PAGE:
I like maturity models; simply because they help any discussion with regards to the incremental steps within the developement of a product, solution or service. James Urquhart has developed a maturity model for clud computing :
One of the really difficult aspects of cloud computing for most established IT organizations is the fact that the move to clouds, even private clouds, is not a simple, intuitive one. Replacing the bulk of both technology and process with a focus on capacity as a service–an automated, self-administered service–results in many organizations "experimenting" with the cloud, but few pushing any barriers. To make matters worse, we are in that wonderful "discovery" phase of a technology, where there are few if any guides to how to do it right, with minimal risk, and those that do exist are generally personal opinions, not "burned in" recipes for success.
This post does not pretend to be such a recipe. However, over the course of the last several months, culminating in some great conversations with some really smart people the last few weeks, I’ve come to realize that there is a basic maturity model for moving from data center consolidation architectures to true open market cloud architectures.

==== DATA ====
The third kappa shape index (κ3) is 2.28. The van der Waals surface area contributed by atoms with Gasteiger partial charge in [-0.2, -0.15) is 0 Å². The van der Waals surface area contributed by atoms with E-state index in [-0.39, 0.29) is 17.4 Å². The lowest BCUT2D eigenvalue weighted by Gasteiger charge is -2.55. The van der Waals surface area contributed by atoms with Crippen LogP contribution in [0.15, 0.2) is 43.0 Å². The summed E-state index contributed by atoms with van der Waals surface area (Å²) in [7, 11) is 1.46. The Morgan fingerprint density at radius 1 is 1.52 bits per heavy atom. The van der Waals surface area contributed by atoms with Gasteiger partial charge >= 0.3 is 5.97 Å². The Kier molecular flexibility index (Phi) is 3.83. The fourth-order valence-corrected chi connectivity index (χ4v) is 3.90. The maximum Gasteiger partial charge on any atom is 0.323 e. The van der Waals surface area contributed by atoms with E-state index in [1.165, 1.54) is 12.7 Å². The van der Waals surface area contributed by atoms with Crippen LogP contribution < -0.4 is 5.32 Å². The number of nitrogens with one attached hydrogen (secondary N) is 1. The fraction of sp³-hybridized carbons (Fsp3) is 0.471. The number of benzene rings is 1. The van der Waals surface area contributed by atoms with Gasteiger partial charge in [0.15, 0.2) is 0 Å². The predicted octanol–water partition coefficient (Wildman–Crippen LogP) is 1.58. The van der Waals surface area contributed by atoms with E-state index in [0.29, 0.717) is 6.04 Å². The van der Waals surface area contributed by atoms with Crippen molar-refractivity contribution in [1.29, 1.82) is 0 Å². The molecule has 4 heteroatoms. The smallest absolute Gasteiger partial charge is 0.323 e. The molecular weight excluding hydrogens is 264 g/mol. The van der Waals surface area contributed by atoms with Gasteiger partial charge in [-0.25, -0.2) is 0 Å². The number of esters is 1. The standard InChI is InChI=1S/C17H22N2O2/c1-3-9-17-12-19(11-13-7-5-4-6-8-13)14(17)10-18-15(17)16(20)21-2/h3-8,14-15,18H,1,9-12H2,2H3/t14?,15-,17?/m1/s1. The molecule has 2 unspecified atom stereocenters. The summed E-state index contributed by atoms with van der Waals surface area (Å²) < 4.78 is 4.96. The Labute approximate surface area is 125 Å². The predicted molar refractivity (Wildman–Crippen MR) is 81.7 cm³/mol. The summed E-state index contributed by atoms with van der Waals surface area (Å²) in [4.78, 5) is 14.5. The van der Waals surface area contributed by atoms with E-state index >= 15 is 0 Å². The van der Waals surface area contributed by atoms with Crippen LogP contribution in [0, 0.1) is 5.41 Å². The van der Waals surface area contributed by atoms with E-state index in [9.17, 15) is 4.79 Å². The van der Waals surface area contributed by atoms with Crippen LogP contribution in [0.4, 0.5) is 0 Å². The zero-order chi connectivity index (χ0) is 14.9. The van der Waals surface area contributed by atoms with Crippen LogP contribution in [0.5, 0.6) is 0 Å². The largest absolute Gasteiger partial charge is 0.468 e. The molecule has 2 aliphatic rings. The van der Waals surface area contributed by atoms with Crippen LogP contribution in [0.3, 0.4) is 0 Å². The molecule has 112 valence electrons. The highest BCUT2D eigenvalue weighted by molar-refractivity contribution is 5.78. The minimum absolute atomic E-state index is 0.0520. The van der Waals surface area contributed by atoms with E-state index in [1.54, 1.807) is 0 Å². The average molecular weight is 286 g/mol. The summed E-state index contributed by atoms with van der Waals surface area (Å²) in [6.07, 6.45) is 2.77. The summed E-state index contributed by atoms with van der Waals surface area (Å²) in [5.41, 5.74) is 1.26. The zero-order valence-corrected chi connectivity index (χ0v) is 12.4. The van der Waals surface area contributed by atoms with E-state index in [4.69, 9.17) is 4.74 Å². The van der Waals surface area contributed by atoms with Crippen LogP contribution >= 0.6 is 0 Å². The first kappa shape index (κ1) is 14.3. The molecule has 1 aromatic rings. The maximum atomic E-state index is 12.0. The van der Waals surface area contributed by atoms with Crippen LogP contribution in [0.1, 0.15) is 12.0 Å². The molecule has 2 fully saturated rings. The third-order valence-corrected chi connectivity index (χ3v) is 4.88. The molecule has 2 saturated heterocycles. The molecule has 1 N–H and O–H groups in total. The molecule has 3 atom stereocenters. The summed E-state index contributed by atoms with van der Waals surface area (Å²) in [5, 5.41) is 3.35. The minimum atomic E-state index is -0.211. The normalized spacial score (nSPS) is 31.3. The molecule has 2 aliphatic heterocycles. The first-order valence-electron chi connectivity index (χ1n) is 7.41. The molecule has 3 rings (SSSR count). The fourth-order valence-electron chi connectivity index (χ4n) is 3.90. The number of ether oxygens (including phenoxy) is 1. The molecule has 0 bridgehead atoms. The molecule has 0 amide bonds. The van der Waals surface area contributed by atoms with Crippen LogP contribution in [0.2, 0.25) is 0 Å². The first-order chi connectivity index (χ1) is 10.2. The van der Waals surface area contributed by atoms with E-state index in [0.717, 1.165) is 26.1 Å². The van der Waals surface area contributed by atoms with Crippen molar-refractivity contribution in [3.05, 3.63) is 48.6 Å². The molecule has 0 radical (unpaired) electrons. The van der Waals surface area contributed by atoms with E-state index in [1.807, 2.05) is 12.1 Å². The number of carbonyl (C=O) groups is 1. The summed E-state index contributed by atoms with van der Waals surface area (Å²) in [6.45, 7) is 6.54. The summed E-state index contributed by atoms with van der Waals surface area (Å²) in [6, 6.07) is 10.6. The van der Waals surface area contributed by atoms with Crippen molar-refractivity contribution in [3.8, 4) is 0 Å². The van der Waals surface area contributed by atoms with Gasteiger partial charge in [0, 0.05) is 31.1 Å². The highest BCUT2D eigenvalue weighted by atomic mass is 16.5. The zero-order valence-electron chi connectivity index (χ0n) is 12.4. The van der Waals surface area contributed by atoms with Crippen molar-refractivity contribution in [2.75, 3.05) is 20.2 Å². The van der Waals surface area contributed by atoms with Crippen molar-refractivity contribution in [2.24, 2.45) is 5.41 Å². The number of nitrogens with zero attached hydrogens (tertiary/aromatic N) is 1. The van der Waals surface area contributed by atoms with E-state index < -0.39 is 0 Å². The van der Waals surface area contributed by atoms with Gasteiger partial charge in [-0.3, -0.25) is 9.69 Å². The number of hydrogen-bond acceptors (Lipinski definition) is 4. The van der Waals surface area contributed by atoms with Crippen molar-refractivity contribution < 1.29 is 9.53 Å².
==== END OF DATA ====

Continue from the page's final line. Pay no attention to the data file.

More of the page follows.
Remember maturity models? They’ve been around for some time, but a couple of years ago there was a small burst of creativity among system integrators and analysts alike, and maturity models were defined for a variety of IT subjects, ranging from business processes to technology architectures, such as SOA. The basic idea was to lay out some milestones, or even "gateways", to be achieved by IT as they worked towards achieving some idealized computing or process goal.
To that end, below is a simple five phase maturity model that I and others believe describes the stages of evolution for an enterprise data center trying to achieve cloud Nirvana:
Continue at Source: A maturity model for cloud computing